European Union foreign ministers on Monday opposed any plan by President-elect Donald Trump to move the U.S. Embassy in Israel to Jerusalem and warned that it could ratchet up tensions with the Arab world. “It is very important for us all to refrain from unilateral actions, especially those that can have serious consequences in large sectors of public opinion in large parts of the world,” EU foreign policy chief Federica Mogherini told reporters after chairing their talks in Brussels. Mogherini declined to say what consequences could be considered as no formal decision has been made to move the embassy. Trump hasn’t yet outlined a clear policy for the Middle East, but has signaled he will be more sympathetic to Israel’s hard-line right than previous administrations. He has vowed to move the embassy from Tel Aviv to Jerusalem, part of which the Palestinians want as the capital of their future state. “We will for sure not move our delegation. That is in Tel Aviv,” Mogherini said. Mogherini said that the EU would continue to respect the international consensus that embassies shouldn’t be based in Jerusalem, which is laid out in U.N. Security Council Resolution 478, dating from 1980.


Newsline: Bahrain summons Iraqi ambassador

Bahrain’s foreign ministry summoned Iraq’s ambassador in Manama to protest against remarks by Iraqi officials denouncing the execution of men convicted of a 2014 bomb attack, state news agency BNA said. The execution on Sunday of three men, whose attack killed three policemen, has drawn condemnation from rights groups. Iran called it a “reckless” act. British Foreign Secretary Boris Johnson said Britain opposes the death penalty and he “raised the issue with the Bahraini Government.”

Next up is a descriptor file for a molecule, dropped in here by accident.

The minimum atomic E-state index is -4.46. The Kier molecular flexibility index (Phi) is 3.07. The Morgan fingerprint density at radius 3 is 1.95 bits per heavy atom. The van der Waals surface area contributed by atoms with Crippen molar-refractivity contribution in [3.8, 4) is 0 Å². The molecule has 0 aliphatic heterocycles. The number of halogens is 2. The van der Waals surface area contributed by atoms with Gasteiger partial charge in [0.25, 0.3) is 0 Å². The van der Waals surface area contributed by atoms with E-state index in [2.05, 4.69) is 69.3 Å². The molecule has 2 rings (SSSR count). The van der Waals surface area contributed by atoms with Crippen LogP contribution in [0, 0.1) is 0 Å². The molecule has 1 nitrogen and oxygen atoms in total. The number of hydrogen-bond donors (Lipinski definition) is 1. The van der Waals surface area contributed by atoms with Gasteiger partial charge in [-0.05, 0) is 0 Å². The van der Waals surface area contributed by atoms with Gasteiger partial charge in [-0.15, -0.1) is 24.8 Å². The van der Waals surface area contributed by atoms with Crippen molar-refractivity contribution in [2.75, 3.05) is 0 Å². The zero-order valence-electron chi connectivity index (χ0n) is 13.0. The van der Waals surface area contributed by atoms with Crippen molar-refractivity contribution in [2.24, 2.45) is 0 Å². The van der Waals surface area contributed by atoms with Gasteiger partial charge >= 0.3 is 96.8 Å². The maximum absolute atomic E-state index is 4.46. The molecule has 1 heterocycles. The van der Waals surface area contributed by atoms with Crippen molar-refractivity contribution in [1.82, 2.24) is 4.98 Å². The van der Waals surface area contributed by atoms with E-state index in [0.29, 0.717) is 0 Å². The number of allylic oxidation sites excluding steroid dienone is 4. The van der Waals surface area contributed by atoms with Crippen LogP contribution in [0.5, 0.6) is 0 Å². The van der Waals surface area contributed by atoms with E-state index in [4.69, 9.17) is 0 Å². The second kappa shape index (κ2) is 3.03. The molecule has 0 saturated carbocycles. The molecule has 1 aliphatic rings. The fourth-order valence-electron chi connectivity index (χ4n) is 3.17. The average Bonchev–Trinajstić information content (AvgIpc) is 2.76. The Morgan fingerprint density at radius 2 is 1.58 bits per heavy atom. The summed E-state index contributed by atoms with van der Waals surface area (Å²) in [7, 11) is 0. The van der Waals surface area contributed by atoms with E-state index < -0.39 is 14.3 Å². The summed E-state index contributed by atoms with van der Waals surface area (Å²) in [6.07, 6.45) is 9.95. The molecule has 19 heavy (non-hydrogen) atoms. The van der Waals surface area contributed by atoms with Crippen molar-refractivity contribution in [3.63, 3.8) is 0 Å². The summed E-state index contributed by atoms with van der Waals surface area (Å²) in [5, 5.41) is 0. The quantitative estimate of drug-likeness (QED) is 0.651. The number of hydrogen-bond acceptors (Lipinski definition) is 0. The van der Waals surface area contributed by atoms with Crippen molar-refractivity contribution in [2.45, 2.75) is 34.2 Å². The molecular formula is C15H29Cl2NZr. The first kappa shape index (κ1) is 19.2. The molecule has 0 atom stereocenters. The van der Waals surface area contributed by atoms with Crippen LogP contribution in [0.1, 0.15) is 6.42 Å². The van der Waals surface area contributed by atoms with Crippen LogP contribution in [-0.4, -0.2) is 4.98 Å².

Newsline: Departing US ambassadors urge Congress to revive Trans-Pacific trade deal

Six departing U.S. ambassadors in Asia including Caroline Kennedy urged Congress to pass the Trans-Pacific Partnership “before the window for doing so closes,” saying that a failure to adopt the free-trade deal would cede leadership to China in the region and hurt American workers. “Walking away from TPP may be seen by future generations as the moment America chose to cede leadership to others in this part of the world and accept a diminished role,” the ambassadors wrote in the letter obtained by Bloomberg News. “Such an outcome would be cause for celebration among those who favor ‘Asia for the Asians’ and state capitalism.” The letter was a last-ditch and largely symbolic plea from the diplomats for lawmakers to buck sentiment aired during the presidential election that the 12-nation pact, which once had strong support and seemed destined for passage, was bad for the U.S. economy. During the campaign, Donald Trump called the deal bad for the U.S and vowed to walk away from it on his first day in office. His Democratic opponent Hillary Clinton abandoned it as well.


Newsline: Palestinians establish embassy at the Vatican

The Palestinian Authority has opened an embassy at the Vatican on the eve of a peace conference meant to revive long-stalled talks with Israel. The embassy confers a new level of legitimacy on Palestinian President Mahmoud Abbas, who was granted an audience with Pope Francis. While the Vatican has maintained close ties with Israel, Francis has increasingly spoken on behalf of the Palestinian people, encouraging both sides to reach a deal that creates a Palestinian state recognized by Israel. “This embassy is a place of pride for us and we hope that all of the countries of the world recognize the state of Palestine, because this recognition will bring us closer to the peace process,” Abbas said at the Vatican.